Thanks be to God for grace.  It is nearly impossible to live in this world without getting tangled up in the destructive webs we have created (often to free ourselves from the old destructive webs we were in).  God doesn’t tell us we must “save the earth.”  Jesus is doing that.  And that grace compels us to simply follow him into the Way of Love, the Way of Life.  It compels us into creation-care not with the weight of the world on our shoulders, but with the encouraging call of God to love as we have been loved. Where is God calling us to curb our own appetites or alter our own careless practices as an act of servant-ruling over his creation?  How is God calling us to speak lovingly and persuasively into the political realm–not just on environmental issues, but also in various economic and international issues that have implications for the creation?  What is God calling us to do in our local communities to model and encourage others to have a healthy relationship to the material world?  When might we speak the Gospel to people who need to see the bigger picture of “going green” and of what God is doing in this world through Jesus?

Surely there is more to say and better ways to say it.  Here are some places you can go to read more about the Gospel and creation-care:

Wendell Berry–if you haven’t read him, do; if you have, read more.  Especially this and this.


Rick Santorum brought religion back to the center of political conversation this week.  It seems that everyone has an opinion about what place Christian faith has (or does not have) in the political arena.  Is this a fair conversation to have?  Absolutely.  In fact, it is necessary.  Is it fair to suggest that a public figure is applying his/her faith in a way inconsistent with the Gospel?  I believe it is–at least for the sake of our own learning process of how to live our faith.  But is much of the conversation that is actually going on thoughtful and helpful?  I would say, “No.”

Let’s look for a moment at Santorum’s recent comments in Columbus during a discussion about energy policies and the environment: “[The President's policies are] not about your job. It’s about some phony ideal, some phony theology.  Oh, not a theology based on the Bible, a different theology. But no less a theology.”  He later went on to clarify his comments: “When you have a worldview that elevates the earth above man and says we can’t take those resources because its going to harm the Earth, it’s just all an attempt to centralize power and give more power to the government…[Obama believes] man is here to serve the Earth… Earth is not the objective. Man is the objective.”  What is Santorum suggesting?  I believe he is suggesting that President Obama’s environmental and energy policies derive from his basic way of understanding the order of humanity’s relationship with the Earth; and that he believes Pres. Obama’s worldview to be different from that which is set forth in the Bible.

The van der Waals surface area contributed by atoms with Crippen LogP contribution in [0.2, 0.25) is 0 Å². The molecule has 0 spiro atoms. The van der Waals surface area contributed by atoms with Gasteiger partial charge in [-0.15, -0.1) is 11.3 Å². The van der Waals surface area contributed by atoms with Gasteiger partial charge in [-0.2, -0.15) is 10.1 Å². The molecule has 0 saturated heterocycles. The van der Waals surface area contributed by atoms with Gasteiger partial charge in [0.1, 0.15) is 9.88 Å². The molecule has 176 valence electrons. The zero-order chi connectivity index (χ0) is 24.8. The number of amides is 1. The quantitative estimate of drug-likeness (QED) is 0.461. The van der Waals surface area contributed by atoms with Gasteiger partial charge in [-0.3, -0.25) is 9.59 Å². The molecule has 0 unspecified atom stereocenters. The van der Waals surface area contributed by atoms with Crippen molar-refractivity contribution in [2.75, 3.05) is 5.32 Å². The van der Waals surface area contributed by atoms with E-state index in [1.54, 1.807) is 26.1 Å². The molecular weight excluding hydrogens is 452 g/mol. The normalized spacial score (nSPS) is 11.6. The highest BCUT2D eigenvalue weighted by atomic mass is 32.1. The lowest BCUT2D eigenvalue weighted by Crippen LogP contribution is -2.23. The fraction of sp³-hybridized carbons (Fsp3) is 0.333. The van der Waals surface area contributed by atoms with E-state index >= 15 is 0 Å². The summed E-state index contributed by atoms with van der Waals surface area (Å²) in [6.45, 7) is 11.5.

To those quotes, many people jumped up and cried, “Foul!”  The title of one Huffington Post article summed up a common opinion: “Religion and Politics Don’t Mix, Major Religious Groups Tell Presidential Candidates.”  Upon reading the article, you will find that the headline doesn’t really describe what “major religious groups” actually told presidential candidates, but the sentiment is clear: Religion has no place in government!  If I may (and I may, because it’s my blog), I’d like to offer a few ideas that I wish came up more in these conversations.

1) Everyone has a worldview, and we all live out of it.  Frankly, it drives me nuts when people say that religion has no place in politics.  Santorum was absolutely right saying that the President’s policies come out of his “worldview” (I wish he had used that term to begin with).  A worldview is, simply, a system by which we view the world.  I know, revolutionary.  Our worldview is the set of foundational assumptions we have about life in this world that informs the decisions we make and opinions we hold.  All of our worldviews are based on beliefs: beliefs about where the world came from, what the purpose of humanity is, what is good and bad, etc.  I’m not just talking about Christians or even religious people.  I’m talking about everybody.  To be a Christian means to accept a Christian worldview–or at least to determine to develop a Christian worldview.  Jesus and the Bible present a worldview and distinguish that worldview from other worldviews.  They speak to the purpose of human life, our place in the cosmos, how we should act, etc.  Realizing that not all Christians are of one accord on what a Christian worldview is and that we don’t all live it out perfectly, a Christian should aspire to live out of the Christian worldview.  And I think it is hard to call a worldview “Christian” if it doesn’t have implications for how we act in all areas of life: family, work, politics, etc.  A politician who is a Christian, I believe, should have his/her policies formed by Christian worldview beliefs.  Here’s the kicker: even atheists have worldviews.  And atheist politicians are going to have their policies formed by their worldview beliefs as well.  It is nonsensical (I know that’s strong) to suggest that Christians should keep their beliefs out of politics because everyone brings their beliefs to politics.